Memorial Plantings

Head stones and photos are not the only way to honor someone's memory.

Over the years, our family has had a number of trees planted in memory of loved ones passed. There's a plum tree blooming on Leavenworth in San Francisco with a placque in memory of my Aunt Lenore. Along Rolla's Acorn Trail, an oak tree was added in memory of a fellow City Councilmember who died while in office.

In my one-acre hillside garden, a number of plants bring back memories of loved ones; iris for my Mom, who had lovely iris flower beds in our farmhouse in southern Illinois. Miniature fruit trees among flower beds are in memory of my father, descendant from a long line of Hungarian farmers. He also added a fruit orchard on our southern Illinois property but I don't recall picking much fruit.

To some, visiting a grave is a way to honor those no longer with us. All I have to do is walk into my garden.

Mom, I miss you.




How to Pick Blackberries

There are so many fruits available in summer from cherries to watermelon. One of my favorites are so tempting, little dark berries at the tips of arching shrubs available in north America mid-summer. Little does one realize how thorny these plants can be!

Blackberries grow in almost all continents, a plant so flexible it has adopted to a wide range of climates. Regardless of where you are planning to pick them, make sure you are:


  • Wearing a thick pair of pants to catch thorns before they hit skin.
  • Boots if you're walking into a blackberry patch after a rain. Some plants grow shoots that can't be seen above soil but you sure can feel them when you step on them.
  • Don't wear a long sleeve shirt, it will just get caught in thorns.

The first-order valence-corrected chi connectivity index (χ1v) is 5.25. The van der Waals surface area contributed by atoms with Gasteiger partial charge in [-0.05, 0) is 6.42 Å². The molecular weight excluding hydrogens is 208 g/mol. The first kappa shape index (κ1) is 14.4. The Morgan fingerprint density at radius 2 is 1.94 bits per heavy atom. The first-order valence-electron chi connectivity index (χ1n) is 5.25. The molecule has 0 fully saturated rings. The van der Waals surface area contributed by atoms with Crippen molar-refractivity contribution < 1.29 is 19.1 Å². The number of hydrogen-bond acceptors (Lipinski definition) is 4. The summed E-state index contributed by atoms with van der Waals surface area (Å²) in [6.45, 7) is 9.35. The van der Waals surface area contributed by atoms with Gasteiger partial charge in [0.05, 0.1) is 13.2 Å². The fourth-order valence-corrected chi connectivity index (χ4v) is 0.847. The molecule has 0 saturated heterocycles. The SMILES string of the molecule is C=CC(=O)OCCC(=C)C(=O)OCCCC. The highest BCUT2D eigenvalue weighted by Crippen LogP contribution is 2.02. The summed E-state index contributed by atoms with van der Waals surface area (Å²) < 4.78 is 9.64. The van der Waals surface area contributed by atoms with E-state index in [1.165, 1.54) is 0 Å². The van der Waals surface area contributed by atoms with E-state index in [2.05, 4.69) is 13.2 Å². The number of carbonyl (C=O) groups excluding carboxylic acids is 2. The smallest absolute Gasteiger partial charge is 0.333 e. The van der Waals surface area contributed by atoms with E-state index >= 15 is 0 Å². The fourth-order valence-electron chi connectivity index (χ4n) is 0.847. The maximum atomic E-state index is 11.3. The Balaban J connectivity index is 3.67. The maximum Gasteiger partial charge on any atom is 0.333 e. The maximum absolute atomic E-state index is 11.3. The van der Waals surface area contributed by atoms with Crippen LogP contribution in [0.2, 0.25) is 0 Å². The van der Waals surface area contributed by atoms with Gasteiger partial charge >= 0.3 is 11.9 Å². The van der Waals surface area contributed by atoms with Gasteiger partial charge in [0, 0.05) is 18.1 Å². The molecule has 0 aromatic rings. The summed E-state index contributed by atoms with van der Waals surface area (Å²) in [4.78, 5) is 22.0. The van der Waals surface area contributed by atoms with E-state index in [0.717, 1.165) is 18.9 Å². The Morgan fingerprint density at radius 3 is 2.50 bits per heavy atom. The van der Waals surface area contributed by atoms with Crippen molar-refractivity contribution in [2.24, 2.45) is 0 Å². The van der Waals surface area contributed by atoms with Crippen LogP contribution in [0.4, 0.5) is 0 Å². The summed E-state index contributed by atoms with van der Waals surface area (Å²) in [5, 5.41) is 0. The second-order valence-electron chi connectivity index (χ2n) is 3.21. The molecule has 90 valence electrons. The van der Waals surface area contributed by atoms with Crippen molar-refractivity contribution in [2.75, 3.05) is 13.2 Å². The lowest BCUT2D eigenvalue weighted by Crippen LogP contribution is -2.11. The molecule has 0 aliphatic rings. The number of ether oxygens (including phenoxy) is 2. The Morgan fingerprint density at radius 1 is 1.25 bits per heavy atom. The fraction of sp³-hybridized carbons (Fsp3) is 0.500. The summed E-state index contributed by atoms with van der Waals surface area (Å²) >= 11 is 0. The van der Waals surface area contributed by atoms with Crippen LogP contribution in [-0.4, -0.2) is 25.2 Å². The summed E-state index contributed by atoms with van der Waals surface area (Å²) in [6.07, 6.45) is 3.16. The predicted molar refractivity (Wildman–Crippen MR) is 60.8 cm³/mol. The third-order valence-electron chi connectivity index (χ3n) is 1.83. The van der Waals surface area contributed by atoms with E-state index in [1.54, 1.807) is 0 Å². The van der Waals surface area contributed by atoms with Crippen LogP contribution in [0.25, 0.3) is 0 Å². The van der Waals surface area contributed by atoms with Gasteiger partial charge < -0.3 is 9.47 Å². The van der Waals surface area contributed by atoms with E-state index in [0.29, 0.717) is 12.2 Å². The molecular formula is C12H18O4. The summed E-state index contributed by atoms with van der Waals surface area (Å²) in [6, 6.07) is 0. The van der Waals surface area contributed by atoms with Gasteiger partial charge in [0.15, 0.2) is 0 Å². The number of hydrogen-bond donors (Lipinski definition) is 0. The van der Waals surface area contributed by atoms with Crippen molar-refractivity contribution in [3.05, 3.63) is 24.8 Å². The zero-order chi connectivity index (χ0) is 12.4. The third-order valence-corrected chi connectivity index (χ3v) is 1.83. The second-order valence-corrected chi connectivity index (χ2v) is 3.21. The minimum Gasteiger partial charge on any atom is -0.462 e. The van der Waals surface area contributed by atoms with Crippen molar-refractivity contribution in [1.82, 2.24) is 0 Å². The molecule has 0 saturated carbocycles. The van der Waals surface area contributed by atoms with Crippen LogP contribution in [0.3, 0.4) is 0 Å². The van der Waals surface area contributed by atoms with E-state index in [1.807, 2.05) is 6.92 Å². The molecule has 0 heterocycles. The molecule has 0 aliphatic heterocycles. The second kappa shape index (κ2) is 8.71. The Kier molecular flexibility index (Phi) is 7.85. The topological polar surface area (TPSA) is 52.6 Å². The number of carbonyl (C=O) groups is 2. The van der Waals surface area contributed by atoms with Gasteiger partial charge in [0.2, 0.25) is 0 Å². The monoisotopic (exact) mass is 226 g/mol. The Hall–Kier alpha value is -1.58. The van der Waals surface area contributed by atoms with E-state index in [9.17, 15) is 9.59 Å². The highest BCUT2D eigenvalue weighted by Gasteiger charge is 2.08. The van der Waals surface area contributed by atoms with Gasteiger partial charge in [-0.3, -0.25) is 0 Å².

• Gloves are optional but if you do wear them, select a pair with good finger dexterity.


When picking, go slowly and focus on berries at the ends, away from thorns. Some berries look ripe but may not be so make sure you have good lighting on the plants.

Worth the effort?

You bet!



Thought for Today

There are a lot of ways to successfully garden but one of the basics is to have, and know how to have, good soil.

Soil is an amazing ecosystem with millions and millions of microbes. A teaspoon of soil has more micro-organisms than humans currently living on earth, each group of microorganisms with a specific contribution they make to the health of all.

A garden is only as successful as the soil in which a garden grows. Gives new meaning to this charming concrete garden sign, don't you think?



First Lettuce

There are a number of ways people mark the arrival of spring. Purple crocus; yellow daffodils in bloom; maybe a favorite tree blooming. In my world, it's lettuce.

In addition to a dedicated vegetable garden spot, I keep a series of pots on my back deck where I can easily access herbs and greens. Sometimes the potted garden grows faster. It's on the equivalent of a second deck surrounded on three sides by glass. It also faces west so the soil warms up faster than the vegetable garden.

To get an early start on vegetables and herbs, I usually have a pot share lettuce seeds on one side and an herb on the other. I use shards from broken pots to set up growing guides. This year, lettuce is sharing space with sweet basil.

When I harvest my first greens for a salad marks the official beginning of spring for me.

It's a healthy, delicious and easy way to start!




How to Start Nasturtiums

One of my favorite summer flowers, nasturtiums, can be hard to get started. The round seeds have a hard cover, making germination difficult. One year out of a packet of 25 nasturtium seeds, only three sprouted.

To more easily get nasturtiums germinating, soak seeds in water for 1-2 days. Seed coverings will soften so that seedlings can more easily pop through. Once I started soaking seeds, I had 100% germination.

Why nasturtiums?

Besides being bright and pretty, nasturtiums are wonderfully edible, adding a spicy flavor to salads and desserts.

Pretty and practical?

Now that's my kind of combination!